While I love the idea of a V12 my thoughts have changed after watching the XJC V12 series on Harry’s Garage. He has a beautiful example but it has cost him dearly. The small block Chevy and hydramatic combo is probably your best bet. Certainly a lot cheaper if more performance is what you are after. While this red does not pull at my heartstrings it’s still the most beautiful XJ IMHO. I think the coupe model has a lot of room to increase in value in the coming years.

    Like 15
    • Stephen

      Alphasud wrote my exact thoughts for me!! Thanks

      Like 5
    • Jeff Duncan

      I wonder what he’s asking for it.

      Like 0
  2. HoA Howard AMember

    Well,,couple things, don’t bash the V12 too loudly, it was/is a fantastic motor. 2nd, I do heartily approve of this swap, not so much that I think the Yankee V8 is better, just more user friendly come tune up time. While when one says Jaguar to the layperson, the first thing is the XKE, where a V8 swap is pure blasphemy. This combines a body style just about everyone will like, cushy British interior and that dashboard,,,somebody did a really nice job here.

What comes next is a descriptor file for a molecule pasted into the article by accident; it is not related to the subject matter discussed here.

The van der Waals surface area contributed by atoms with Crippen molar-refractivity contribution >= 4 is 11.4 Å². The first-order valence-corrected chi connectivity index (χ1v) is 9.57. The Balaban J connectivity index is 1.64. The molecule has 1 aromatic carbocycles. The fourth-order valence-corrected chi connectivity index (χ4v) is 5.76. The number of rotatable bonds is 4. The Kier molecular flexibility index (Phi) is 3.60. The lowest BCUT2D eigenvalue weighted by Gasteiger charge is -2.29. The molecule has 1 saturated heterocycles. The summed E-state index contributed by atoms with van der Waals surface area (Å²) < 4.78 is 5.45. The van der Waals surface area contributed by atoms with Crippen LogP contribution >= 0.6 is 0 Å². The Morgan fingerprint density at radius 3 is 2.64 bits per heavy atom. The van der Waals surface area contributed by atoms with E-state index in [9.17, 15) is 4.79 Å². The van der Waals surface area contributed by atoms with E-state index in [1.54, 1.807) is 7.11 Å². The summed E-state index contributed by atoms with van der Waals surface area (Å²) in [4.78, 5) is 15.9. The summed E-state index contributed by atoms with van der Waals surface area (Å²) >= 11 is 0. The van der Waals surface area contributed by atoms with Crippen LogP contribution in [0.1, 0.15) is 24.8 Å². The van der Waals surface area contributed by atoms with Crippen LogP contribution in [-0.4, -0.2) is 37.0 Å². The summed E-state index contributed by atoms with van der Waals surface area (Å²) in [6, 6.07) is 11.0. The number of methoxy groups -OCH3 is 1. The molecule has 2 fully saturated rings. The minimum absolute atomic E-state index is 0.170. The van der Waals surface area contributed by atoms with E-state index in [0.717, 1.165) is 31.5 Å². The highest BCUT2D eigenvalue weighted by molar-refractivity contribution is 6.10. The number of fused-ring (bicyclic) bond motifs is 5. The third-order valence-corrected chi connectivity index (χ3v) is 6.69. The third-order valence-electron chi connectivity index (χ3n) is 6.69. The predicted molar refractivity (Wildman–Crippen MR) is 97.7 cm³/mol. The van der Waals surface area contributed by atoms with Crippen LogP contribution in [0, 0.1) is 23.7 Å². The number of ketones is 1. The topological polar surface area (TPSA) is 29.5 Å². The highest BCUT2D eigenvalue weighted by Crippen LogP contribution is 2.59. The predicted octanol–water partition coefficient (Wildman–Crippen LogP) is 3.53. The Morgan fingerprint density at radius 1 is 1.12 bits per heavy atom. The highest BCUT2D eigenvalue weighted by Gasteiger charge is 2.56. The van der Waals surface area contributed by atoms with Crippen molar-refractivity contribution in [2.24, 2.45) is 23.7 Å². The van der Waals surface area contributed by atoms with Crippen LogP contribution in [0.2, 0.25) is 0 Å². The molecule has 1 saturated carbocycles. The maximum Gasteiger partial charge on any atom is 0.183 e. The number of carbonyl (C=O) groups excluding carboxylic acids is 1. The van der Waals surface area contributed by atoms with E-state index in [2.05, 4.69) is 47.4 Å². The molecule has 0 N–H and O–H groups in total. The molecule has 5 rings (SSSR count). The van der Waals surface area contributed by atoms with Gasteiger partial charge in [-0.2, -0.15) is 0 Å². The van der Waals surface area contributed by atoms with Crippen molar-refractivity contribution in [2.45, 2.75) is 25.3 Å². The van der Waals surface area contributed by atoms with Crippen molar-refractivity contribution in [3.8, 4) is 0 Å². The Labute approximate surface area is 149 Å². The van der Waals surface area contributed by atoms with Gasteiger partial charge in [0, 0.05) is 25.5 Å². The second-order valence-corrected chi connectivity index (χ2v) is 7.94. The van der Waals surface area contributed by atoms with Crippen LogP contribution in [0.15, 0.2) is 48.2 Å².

Like 10
    • Terrry

      Basically, they turned this Jag into what a Jag should be..light, luxurious and fast.

      Like 0
      • Jesse Jesse MortensenStaff

        Weren’t they already all those things?

        Like 1
  3. Terrry

    Any mod these days that can lop 400 lbs off a vehicle is practically worth it right there, especially with a car as basically nice as a Jaguar.

    Like 0
  4. C Force